Telia has won conditional EU antitrust approval on Tuesday for its $957 million bid for Bonnier Broadcasting.
The Swedish telecoms firm hopes the deal will help it better compete with video streaming companies such as Netflix and Amazon.
The European Commission said Telia had offered a series of concessions to address its concerns, including media plurality in Sweden and Finland, Reuters reported.
Christian Luiga, acting president and CEO of Telia Company, said: “We’ve had the most satisfied TV customers for five consecutive years in Sweden. This transaction enables us to improve even further.”
The integration of Bonnier Broadcasting, with its roughly 1,200 employees in Sweden, Finland and Denmark, into Telia Company will begin when the transaction is expected to close on December 2, 2019. TV4, C More and MTV will be part of Telia Company’s newly established business area for media.
Casten Almqvist, who is currently CEO of Bonnier Broadcasting, will become responsible for the new business area which will also include Telia Company’s current media operations.
Telia pledged to offer rivals fair, reasonable and non-discriminatory access to its free-to-air and basic pay TV channels, as well as to premium pay TV sports channels in Sweden and Finland, the EU competition enforcer said.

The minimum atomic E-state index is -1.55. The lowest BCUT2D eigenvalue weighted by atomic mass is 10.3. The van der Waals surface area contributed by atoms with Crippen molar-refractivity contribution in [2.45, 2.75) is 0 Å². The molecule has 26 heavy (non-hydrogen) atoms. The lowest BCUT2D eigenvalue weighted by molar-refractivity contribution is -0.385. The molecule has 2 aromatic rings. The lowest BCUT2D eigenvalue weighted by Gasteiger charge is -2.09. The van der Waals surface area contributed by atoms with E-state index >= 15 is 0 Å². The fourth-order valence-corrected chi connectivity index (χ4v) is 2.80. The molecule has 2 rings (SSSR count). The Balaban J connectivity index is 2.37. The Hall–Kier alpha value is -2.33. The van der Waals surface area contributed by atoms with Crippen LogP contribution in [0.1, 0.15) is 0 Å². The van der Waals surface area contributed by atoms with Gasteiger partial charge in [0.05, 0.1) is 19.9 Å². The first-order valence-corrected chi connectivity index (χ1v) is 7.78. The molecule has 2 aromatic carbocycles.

The company agreed not to discriminate against rival telecom providers and TV distributors in the sale of TV advertising space on the merged entity’s channels.
Users will get access to the merged company’s streaming services over the internet, namely its AVOD and SVOD services. The pledges are valid for 10 years.
Citi analysts said Bonnier’s traditional linear viewing model – where programs are viewed at set times – was under pressure from the rise of video-on-demand services.
“Telia is in need to return the business to underlying growth. Given the investments required, dividend risk remains to the downside in our view,” they said in a research note.
Telia, which expects the transaction to close on Dec. 2, said it still expected synergies from the deal from 2020, with a full run-rate of 600 million Swedish crowns ($61.8 million) in 2022.
It expects integration costs of 400 million crowns in 2020-2021, and an impact on operational free cash flow in 2020 of around 500 million.
The deal is politically sensitive since the Swedish government – owner of 38.35 percent of Telia’s shares – already controls Sweden’s public service television network SVT.
Bonnier’s brands include Sweden’s biggest commercial broadcaster TV4, streaming service C More and Finland’s MTV.